Denmark bans burqas and niqabs in public

Denmark has become the latest European country to ban the Islamic burqa and niqab by outlawing the wearing of face veils in public.

A majority of lawmakers voted in favour of the ban as Muslim women wearing conservative religious clothing looked on.

The law was proposed by the centre-right government which argued face veils were contrary to Danish values – but it insists the ban doesn’t target religious groups.

First-time offenders of the so-called burqa ban – which goes into effect on August 1 – will be fined 1,000 Danish crowns (about £115).

The fine increases to 10,000 crowns (£11,500) after a fourth violation.

Denmark is the fifth European country to pass a complete ‘burqa ban’ in public, joining Austria, Belgium, Bulgaria and France, which in 2001 became the first to do so.

Denmark’s law also applies to face coverings such as false beards and masks.

It is estimated that only about 200 women in Denmark wear the niqab or burqa.

The niqab is a veil that covers a woman’s entire face except the eyes, while the one-piece burqa, which covers a woman’s body and entire face, has a transparent veil.

Human rights group Amnesty International called the ban "a discriminatory violation of women’s rights".

An earlier proposal that allowed prison sentences as punishment had been previously removed.

The Danish People’s Party failed in its attempt this week to amend the legislation to include prison sentences for offenders.

Other European countries or individual regions have full or partial bans.

In the Netherlands, face veils are banned in some public places, including schools, hospitals and public transport. A similar law is in effect in the German state of Bavaria.

The Swiss canton of Tessin has outlawed the religious clothing entirely in public.

Danish lawmakers voted 75-30 on Thursday to pass the legislation proposed by the country’s three-party centre-right coalition –

The Liberal, Conservative and Danish People’s parties all voted in favour of the law, along with the opposition Social Democrats except for one lone MP, Mette Gjerskov, The Local reported.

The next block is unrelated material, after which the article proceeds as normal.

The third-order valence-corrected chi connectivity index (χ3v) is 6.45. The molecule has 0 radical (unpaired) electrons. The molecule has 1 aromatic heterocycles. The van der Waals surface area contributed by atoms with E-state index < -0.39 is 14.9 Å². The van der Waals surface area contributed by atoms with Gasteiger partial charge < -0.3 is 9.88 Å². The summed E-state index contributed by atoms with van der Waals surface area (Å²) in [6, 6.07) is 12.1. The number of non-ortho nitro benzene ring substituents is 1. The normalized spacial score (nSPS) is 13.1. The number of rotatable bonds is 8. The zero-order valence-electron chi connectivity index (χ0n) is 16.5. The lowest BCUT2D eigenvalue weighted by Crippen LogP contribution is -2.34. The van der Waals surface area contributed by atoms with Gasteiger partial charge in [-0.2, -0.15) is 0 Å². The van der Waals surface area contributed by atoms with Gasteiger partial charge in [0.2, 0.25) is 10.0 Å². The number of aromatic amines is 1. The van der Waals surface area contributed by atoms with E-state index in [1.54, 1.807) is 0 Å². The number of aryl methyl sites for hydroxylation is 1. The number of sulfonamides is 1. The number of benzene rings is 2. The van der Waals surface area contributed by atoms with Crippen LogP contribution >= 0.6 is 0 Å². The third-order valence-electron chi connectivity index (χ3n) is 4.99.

An additional 74 members of parliament abstained from the vote.

Justice Minister Soren Pape Poulsen, head of the conservative party in a government backed by the nationalist Danish People’s Party, said police would not order offenders to remove their veils, but would fine them and tell them to go home.

He said when the bill was proposed in February: "It is incompatible with the values of the Danish society or the respect for the community to keep the face hidden when meeting each other in the public space."

Zainab Ibn Hssain, who lives in Copenhagen and has been wearing the niqab for the last year, told Reuters: "It’s not nice. It will mean that I won’t be able to go to school, go to work or go out with my family."

The 20-year-old added: "But I won’t take my niqab off so I have to find another solution.

Amnesty International’s Europe Director Gauri van Gulik said: “All women should be free to dress as they please and to wear clothing that expresses their identity or beliefs.

"This ban will have a particularly negative impact on Muslim women who choose to wear the niqab or burqa.

“Whilst some specific restrictions on the wearing of full-face veils for the purposes of public safety may be legitimate, this blanket ban is neither necessary nor proportionate and violates the rights to freedom of expression and religion.

“If the intention of this law was to protect women’s rights it fails abjectly. Instead, the law criminalises women for their choice of clothing and in so doing flies in the face of those freedoms Denmark purports to uphold.”

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